Why Video Games are Good for Our Mental Health

DISCLOSURE: I am not a mental health professional. If you need help finding a mental health care provider, call 1-800-662-HELP (4357) or visit Online Therapy to call, message, or video chat a certified therapist online for an affordable monthly price. This post contains affiliate links. As an Amazon Associate, I earn from qualifying purchases. I may receive compensation from Online Therapy or other sources if you purchase products or services through the links provided on this page. You can read my full disclaimer.

Although I’ve lived with mental illness my whole life, I am not a medical professional. If you need help finding a mental health care provider, call 1-800-662-HELP (4357) or visit BetterHelp to talk to a certified therapist online at an affordable price. This post contains affiliate links. You can read my full disclaimer.

People who play video games are often coined irresponsible, lazy, and childish. And, ya know, us gamers are most likely to be more violent than those who don’t play video games. But have y’all even checked the media lately?

Guns. Racism. Violence. Nearly every movie has some type of violence in it. Nearly every music video is sexualized. We can only be sheltered from the world so much.

I’m a firm believer of love not war, and I’ve been playing video games since before I could write simple sentences.

Some of my first memories were playing RollerCoaster Tycoon, Worms Armageddon, and Heroes of Might and Magic at my grandma’s house. It’s how I bonded with my family.

Flashforward all these years, and I still believe that playing video games is one of the best ways to entertain ourselves. Plus, there’s something ultra sexy about watching my boyfriend be competitive. Even though he is a little know-it-all.

If that’s not enough, video games have helped out my anxiety and depression tremendously over the years.

Why Video Games are Good for Our Mental Health:


Shooter games, puzzle games, adventure games, fighting games, sport games, roleplaying games. You name it. There are so many different types of video games. The possibilities of finding a game you connect with are endless.

Video games always take you on a journey. You can be engrossed in a fantasy world of Kingdom Hearts, and you get to be whoever you wanna be in The Sims.

A huge part of our struggle with depression is wishing we could escape from our lives. They help us escape from our head filled with anxiety. Putting on a video game has even allowed me to distract myself from self-harm.


We know that board games bring people together. They’re how my family bonds nearly every Christmas. They’re how I used to become friends with people I didn’t know.

Well, the same goes for video games. Video games help keep the environment casual. They bring laughs. They create memories.

Playing games created so many inside jokes with my sister every time we failed at something, or every time we beat a boss together in a two player game.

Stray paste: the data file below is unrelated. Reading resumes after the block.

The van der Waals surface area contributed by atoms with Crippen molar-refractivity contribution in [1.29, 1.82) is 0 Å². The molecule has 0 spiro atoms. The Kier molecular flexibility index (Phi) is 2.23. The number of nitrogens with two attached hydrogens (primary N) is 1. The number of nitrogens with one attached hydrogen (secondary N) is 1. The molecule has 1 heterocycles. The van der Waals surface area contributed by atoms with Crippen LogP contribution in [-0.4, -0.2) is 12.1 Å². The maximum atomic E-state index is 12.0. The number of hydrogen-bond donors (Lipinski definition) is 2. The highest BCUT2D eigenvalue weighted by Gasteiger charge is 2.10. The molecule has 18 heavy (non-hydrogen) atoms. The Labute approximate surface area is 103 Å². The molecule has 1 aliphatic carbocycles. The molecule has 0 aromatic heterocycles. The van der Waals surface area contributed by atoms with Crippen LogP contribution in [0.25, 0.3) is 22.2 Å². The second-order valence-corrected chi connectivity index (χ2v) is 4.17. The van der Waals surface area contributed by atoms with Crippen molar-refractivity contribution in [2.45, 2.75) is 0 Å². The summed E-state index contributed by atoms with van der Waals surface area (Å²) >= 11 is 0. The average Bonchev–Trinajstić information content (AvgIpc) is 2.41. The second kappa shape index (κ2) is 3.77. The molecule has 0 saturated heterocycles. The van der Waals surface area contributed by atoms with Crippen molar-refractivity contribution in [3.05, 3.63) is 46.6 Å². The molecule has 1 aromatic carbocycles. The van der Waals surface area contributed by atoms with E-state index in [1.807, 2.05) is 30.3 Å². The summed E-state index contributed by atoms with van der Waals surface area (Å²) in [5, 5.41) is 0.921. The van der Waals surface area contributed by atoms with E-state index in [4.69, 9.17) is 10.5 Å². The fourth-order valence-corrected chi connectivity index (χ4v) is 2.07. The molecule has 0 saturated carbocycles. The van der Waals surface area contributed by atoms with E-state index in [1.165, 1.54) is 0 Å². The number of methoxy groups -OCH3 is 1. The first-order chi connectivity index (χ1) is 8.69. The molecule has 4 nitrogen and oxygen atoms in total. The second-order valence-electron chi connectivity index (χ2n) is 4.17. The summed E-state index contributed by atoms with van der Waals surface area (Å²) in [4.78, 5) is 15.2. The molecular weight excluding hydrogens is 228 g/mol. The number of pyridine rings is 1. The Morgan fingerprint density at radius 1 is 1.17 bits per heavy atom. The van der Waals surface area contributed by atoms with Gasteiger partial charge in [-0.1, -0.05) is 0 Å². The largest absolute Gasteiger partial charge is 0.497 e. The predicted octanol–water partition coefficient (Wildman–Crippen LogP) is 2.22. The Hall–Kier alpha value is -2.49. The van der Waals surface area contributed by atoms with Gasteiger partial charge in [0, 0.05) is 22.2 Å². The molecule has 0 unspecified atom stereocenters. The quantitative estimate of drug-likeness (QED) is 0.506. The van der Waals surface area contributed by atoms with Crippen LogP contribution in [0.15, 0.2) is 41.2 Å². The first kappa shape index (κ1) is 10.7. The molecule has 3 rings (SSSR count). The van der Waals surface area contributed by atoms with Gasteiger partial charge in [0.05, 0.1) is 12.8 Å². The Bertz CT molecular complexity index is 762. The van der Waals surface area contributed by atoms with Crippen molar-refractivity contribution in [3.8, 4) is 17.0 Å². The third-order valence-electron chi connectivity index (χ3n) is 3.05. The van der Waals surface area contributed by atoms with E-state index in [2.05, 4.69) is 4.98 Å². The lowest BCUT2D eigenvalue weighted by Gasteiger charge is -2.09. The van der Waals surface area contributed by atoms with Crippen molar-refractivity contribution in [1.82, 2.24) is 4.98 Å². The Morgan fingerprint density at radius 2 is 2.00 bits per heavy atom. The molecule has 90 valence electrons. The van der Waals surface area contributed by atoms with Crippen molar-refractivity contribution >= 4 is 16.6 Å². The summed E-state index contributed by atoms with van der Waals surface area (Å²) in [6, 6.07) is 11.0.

Me and my boyfriend connect over video games on an almost daily basis. We always get excited when a new game we want comes out. We’ll even spend nights just watching ridiculous trailers on PlayStation Store. And, of course, then we’ll add games to our bucket list.

Plus, friendly competition can be a good thing. Unless I’m losing. I’m like the worst loser ever, I swear.


I’m the type of person who hates throwing out anything with a good memory attached to it. This means that unless I absolutely despise it, I will never throw out or give away a video game. Even when I’m 75, I know I will always go back to them.

I was a much happier person when I was a kid. My anxiety wasn’t as severe, and I never dreamed of suicide.

Whenever I’m feeling my lowest, I whip out my old school video games. I still play my Age of Mythology on PC. I still play Streets of Rage and Earth Worm Jim (why is that game so freaking hard?) on my Sega Genesis. My favorite games will always be the ones I played as a kid.

Nostalgia brings up happy memories. Happy memories evoke happier feelings.


Do you play Words with Friends or Candy Crush on your phone? Well you, my friend, are playing video games. You might not believe me, but Call of Duty is not the only video game that exists in the world.

Yes playing video games all day, every day is unhealthy, just like it is to lay around watching movies all day. But unlike watching movies, video games use more than just our eyes, ears, and thoughts.

Playing games is the perfect way to stimulate our minds. In fact, we give our brain a workout every time we play. We use a lot of logic and reasoning skills. We brainstorm. We learn how to read a map and use spatial recognition. Oh, and yes we sweat in the midst of a heated battle.

Don’t believe me? Trying playing Flower or Brothers, and tell me that you don’t need tremendous hand-eye coordination to succeed at this game.

And with all this brain power, we’re bound to fight off our negative thoughts. Every time we play a game, we’re fighting off the anxiety and depression villain. 

We will be victorious.

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2 thoughts on “Why Video Games are Good for Our Mental Health

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